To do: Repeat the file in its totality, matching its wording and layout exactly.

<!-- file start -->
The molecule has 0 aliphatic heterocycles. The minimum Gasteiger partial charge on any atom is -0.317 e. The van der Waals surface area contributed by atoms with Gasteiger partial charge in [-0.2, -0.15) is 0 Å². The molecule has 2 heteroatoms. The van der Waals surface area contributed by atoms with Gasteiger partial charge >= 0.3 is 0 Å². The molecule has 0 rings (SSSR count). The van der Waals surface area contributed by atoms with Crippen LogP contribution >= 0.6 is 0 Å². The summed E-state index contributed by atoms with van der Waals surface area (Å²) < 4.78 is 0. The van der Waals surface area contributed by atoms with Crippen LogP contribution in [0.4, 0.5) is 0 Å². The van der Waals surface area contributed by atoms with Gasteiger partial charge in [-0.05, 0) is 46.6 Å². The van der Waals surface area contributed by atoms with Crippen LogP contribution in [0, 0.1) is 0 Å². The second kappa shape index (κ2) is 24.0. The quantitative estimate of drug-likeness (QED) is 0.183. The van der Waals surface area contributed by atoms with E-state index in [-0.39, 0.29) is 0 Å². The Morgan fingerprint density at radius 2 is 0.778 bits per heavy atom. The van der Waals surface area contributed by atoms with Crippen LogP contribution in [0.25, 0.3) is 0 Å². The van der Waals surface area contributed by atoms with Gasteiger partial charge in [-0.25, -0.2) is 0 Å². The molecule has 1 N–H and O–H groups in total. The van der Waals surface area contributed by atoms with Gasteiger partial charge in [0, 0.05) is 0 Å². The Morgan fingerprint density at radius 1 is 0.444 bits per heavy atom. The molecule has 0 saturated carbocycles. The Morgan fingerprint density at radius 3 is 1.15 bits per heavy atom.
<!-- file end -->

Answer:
The molecule has 0 aliphatic heterocycles. The minimum Gasteiger partial charge on any atom is -0.317 e. The van der Waals surface area contributed by atoms with Gasteiger partial charge in [-0.2, -0.15) is 0 Å². The molecule has 2 heteroatoms. The van der Waals surface area contributed by atoms with Gasteiger partial charge >= 0.3 is 0 Å². The molecule has 0 rings (SSSR count). The van der Waals surface area contributed by atoms with Crippen LogP contribution >= 0.6 is 0 Å². The summed E-state index contributed by atoms with van der Waals surface area (Å²) < 4.78 is 0. The van der Waals surface area contributed by atoms with Crippen LogP contribution in [0.4, 0.5) is 0 Å². The van der Waals surface area contributed by atoms with Gasteiger partial charge in [-0.05, 0) is 46.6 Å². The van der Waals surface area contributed by atoms with Crippen LogP contribution in [0, 0.1) is 0 Å². The second kappa shape index (κ2) is 24.0. The quantitative estimate of drug-likeness (QED) is 0.183. The van der Waals surface area contributed by atoms with E-state index in [-0.39, 0.29) is 0 Å². The Morgan fingerprint density at radius 2 is 0.778 bits per heavy atom. The van der Waals surface area contributed by atoms with Crippen LogP contribution in [0.25, 0.3) is 0 Å². The van der Waals surface area contributed by atoms with Gasteiger partial charge in [-0.25, -0.2) is 0 Å². The molecule has 1 N–H and O–H groups in total. The van der Waals surface area contributed by atoms with Gasteiger partial charge in [0, 0.05) is 0 Å². The Morgan fingerprint density at radius 1 is 0.444 bits per heavy atom. The molecule has 0 saturated carbocycles. The Morgan fingerprint density at radius 3 is 1.15 bits per heavy atom.